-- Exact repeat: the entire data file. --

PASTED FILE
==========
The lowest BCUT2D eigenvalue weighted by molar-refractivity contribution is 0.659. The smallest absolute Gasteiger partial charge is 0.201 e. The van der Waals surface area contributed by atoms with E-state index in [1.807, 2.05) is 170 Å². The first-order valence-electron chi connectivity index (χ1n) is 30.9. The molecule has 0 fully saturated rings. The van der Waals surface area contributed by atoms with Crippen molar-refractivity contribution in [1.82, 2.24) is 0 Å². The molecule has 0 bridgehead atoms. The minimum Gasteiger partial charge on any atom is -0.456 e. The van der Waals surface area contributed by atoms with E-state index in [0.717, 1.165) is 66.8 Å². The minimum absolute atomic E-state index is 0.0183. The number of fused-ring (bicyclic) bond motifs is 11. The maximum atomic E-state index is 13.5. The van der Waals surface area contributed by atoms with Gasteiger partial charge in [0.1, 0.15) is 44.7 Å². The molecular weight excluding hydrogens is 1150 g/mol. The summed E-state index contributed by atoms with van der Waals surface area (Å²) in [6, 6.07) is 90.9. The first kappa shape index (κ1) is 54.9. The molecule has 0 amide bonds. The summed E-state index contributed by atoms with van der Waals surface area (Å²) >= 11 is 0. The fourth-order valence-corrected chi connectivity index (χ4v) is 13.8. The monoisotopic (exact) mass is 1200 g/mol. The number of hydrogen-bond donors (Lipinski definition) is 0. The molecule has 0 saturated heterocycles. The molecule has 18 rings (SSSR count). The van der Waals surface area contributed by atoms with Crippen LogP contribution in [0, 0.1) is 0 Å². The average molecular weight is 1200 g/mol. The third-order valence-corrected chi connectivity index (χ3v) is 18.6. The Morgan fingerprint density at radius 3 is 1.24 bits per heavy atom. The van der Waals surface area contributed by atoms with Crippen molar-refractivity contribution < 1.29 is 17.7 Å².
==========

The lowest BCUT2D eigenvalue weighted by molar-refractivity contribution is 0.659. The smallest absolute Gasteiger partial charge is 0.201 e. The van der Waals surface area contributed by atoms with E-state index in [1.807, 2.05) is 170 Å². The first-order valence-electron chi connectivity index (χ1n) is 30.9. The molecule has 0 fully saturated rings. The van der Waals surface area contributed by atoms with Crippen molar-refractivity contribution in [1.82, 2.24) is 0 Å². The molecule has 0 bridgehead atoms. The minimum Gasteiger partial charge on any atom is -0.456 e. The van der Waals surface area contributed by atoms with E-state index in [0.717, 1.165) is 66.8 Å². The minimum absolute atomic E-state index is 0.0183. The number of fused-ring (bicyclic) bond motifs is 11. The maximum atomic E-state index is 13.5. The van der Waals surface area contributed by atoms with Gasteiger partial charge in [0.1, 0.15) is 44.7 Å². The molecular weight excluding hydrogens is 1150 g/mol. The summed E-state index contributed by atoms with van der Waals surface area (Å²) in [6, 6.07) is 90.9. The first kappa shape index (κ1) is 54.9. The molecule has 0 amide bonds. The summed E-state index contributed by atoms with van der Waals surface area (Å²) >= 11 is 0. The fourth-order valence-corrected chi connectivity index (χ4v) is 13.8. The monoisotopic (exact) mass is 1200 g/mol. The number of hydrogen-bond donors (Lipinski definition) is 0. The molecule has 0 saturated heterocycles. The molecule has 18 rings (SSSR count). The van der Waals surface area contributed by atoms with Crippen LogP contribution in [0, 0.1) is 0 Å². The average molecular weight is 1200 g/mol. The third-order valence-corrected chi connectivity index (χ3v) is 18.6. The Morgan fingerprint density at radius 3 is 1.24 bits per heavy atom. The van der Waals surface area contributed by atoms with Crippen molar-refractivity contribution < 1.29 is 17.7 Å².